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What are containers?

Containers are technologies that encapsulates a complete runtime environment including an application, its libraries, binaries (that the application depends on), and any additional configuration files necessary. This means that developers can worry less about runtime environments and more about the apps they are developing. Containers increase an application’s portability, scalability, security, and agility.

Conceptually, containers are similar to Virtual Machines (VMs); however, the key difference is that they share a single host OS. The container is abstracted from the underlying OS distribution and infrastructure, offering true portability between development, staging, and production environments. Thus, containers are unaffected by any OS upgrades or migration between platforms, whether the execution environment is on-premises or on one or more clouds.

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What is a containerized application? 

Containerized applications are applications that can be deployed without regard to underlying infrastructure. Containerized applications are isolated from each other in a similar way to VMs, thus increasing reliability and reducing problems due to application interactions.



What are the benefits of using containers?

  • Lighter weight. Containers do not include the OS, so they consume fewer resources than VMs while providing similar application isolation.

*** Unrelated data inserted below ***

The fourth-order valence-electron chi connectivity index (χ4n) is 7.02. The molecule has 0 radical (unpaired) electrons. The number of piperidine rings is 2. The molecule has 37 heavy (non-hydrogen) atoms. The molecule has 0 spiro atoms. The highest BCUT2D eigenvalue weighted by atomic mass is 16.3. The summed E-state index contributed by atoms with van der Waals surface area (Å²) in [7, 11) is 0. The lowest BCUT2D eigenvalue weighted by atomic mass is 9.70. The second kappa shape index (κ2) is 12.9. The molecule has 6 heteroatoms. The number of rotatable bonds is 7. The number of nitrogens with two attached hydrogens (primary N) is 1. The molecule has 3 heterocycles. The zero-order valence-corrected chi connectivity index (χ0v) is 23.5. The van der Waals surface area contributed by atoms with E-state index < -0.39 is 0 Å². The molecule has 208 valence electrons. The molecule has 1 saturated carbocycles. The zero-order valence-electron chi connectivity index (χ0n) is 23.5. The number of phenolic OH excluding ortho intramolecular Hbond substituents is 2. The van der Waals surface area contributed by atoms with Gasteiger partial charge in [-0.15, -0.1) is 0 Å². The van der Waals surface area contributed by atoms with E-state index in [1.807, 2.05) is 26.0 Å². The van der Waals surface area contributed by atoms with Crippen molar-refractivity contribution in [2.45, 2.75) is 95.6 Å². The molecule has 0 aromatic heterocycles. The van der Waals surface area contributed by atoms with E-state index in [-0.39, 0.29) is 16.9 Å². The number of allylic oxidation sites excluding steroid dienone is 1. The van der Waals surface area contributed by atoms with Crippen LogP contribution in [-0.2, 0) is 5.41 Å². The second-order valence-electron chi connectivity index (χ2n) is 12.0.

• Portable and consistent. Containers can be developed and deployed on virtually any infrastructure, and no application changes are required to run containerized applications on different infrastructures. Containerized applications are infrastructure-agnostic and will perform the same regardless of where they are deployed.
  • Scalability. Container deployments can automatically be scaled up or down nearly instantly on-demand as workload requirement changes thanks to orchestration tools like Kubernetes.
  • Agility. Containers are the ideal platform for DevOps and microservices deployments, improving CI/CD pipeline and developer efficiency. For example, applications can be composed in multiple containers that communicate via APIs, enabling additional front-end instances to be initiated to handle demand peaks without the need to increase the number of back-end instances.